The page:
Archives For November 2012

In order to abide by the “100% Rule” that we talked about last week, we all need to be thinking about simplicity, but we also need to be thinking about consistency.

If there in one instrument in the band that has the ability to make or break the overall sound of the band, it is … yes, you guessed it — the drums.  (Pretty much everyone else can just be turned off)

Drummers, this one is for you — Consistency.

One of the greatest tells on whether a drummer is an experienced player or an amateur player is how consistent their grooves are throughout a song.  If a drummer keeps changing its groove through the sections of the songs, it’s next to impossible for the rest of the band to lock into it.  Here’s what it might sound like for your band to play with an inconsistent drummer …

As a drummer, can I ever change the groove that I’m playing in a song?  Of course you can.  But, unless the arrangement asks for something different, the only typical places for a drummer to switch things up are new sections (Verse, PreChorus, Chorus, Bridge, etc).

Keep your grooves consistent and simple so that the rest of the band layer on top of what you’re playing!

Part 2 of 8 in the series Taking It Apart

Kick this one

We’re kicking off our “Taking It Apart” series with the kick drum! Poetic, I know. And since it’s often channel #1 on the board, it’s makes for an easy starting point.

Three parts to the sound of a kick drum, as I hear it, are the “thud”, the “ring”, and the “attack”. In fact, these three sounds are found in the sonic palette of every drum! Let’s take a look at them one-by-one.

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The 100% Rule.  It all comes back to the 100% Rule.  Following or ignoring this rule will make or break the sound of your band.

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Part 1 of 8 in the series Taking It Apart

Louise listens

Mixing starts with listening! Good listening technique can improve the way we perceive a mix. Any audio sources can be broken down into the smaller sounds it’s comprised of. When we describe these “building block sounds” we create a language for critical listening, which is a foundational exercise for anybody who mixes audio.

You can think of critical listening as two phases:  Continue Reading…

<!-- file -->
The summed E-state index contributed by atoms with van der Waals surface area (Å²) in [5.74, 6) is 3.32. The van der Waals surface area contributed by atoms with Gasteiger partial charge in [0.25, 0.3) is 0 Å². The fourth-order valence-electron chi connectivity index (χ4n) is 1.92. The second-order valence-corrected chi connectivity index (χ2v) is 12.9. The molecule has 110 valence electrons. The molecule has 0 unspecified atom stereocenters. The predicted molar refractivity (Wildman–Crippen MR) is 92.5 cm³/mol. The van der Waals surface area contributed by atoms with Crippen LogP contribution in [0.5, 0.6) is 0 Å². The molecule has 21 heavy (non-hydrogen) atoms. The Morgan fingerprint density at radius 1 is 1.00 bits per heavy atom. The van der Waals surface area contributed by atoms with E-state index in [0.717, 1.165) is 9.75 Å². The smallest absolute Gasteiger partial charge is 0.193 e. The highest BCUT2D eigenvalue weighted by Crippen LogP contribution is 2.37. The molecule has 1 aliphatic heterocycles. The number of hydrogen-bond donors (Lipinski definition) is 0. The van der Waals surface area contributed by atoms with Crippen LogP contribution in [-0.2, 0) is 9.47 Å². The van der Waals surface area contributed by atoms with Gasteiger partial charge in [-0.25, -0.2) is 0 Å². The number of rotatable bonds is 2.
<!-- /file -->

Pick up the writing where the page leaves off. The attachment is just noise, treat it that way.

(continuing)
Welcome to the Amplify Blog

Amplify —  November 16, 2012 — Leave a comment

Now, the information that you would typically receive from us on one day will be available to you all throughout the year!  Our hope is that this will be an encouragement and inspiration for everyone in our music and/or tech ministries, regardless of skill level and experience.

On a weekly basis, you will find new articles, videos, and other posts on the simplest of practical tips and tricks all the way through to high level vision casting.  We know these posts will help you navigate through the routines and requirements of a volunteer in your specific area.

Narrow your search by category (found in the right column), sign in on facebook/twitter/etc. and leave comments on posts and engage in discussions, even share these posts with others!  We want this site to be a way for you to develop your gifts and be even more equipped and inspired to serve in your ministry area.

If you ever have any questions, please don’t hesitate to contact Jared Taylor or Andrew Stanley.  We’d love to walk you through how to get the most out of this site.

Jared & Andrew

Some things just go together

Tim Day —  November 16, 2012 — 7 Comments

Some things just go together. For me it’s root beer and good pizza, Christmas and my mom’s sticky buns, and the Super Bowl and smokin’ hot chicken wings – I notice a bit of a food theme happening here!

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You get to that intimate, worshipful moment in your set. The Spirit is moving … and then this happens.  Sometimes, you just can’t avoid awkward moments — learn to laugh at yourself — yes, even in public!

If you were with us on Saturday, November 17th at the Amplify Conference, you will remember the general session we had about playing together as a team.  It’s one thing to be very talented on your instrument — certainly, keep developing that skill!  But, the first thing that you notice (hopefully) when you show up to a rehearsal for the first time is that it takes far more than skill on your instrument to fit into the overall sound in a band context.

In the coming weeks, I’m going to be posting video clips and articles that relate to just that — what it means to play together as a band.  Did you know that it’s possible (and very common) to overplay?  Do you know what to listen for when trying to figure out your part?  Did you know that there are other instruments in the band that have the potential of clashing with your instrument just by where they’re playing on the fretboard or octave on the piano?  How do we listen for these potential issues and what do we do to avoid them?

Stay tuned — We’ll dive into all of these questions and much more in the coming days and weeks!

 

Mix sound effect font“Thump” “sizzle” “boom” “attack” – the language of audio mixing can sound a lot like the classic Batman TV series!

What do these words refer to? What frequencies are we talking about? How do we use this to tailor the sound of a source? Follow along in our series “Taking It Apart” as we deconstruct voices, guitars, drums, etc. on the road to a better mix!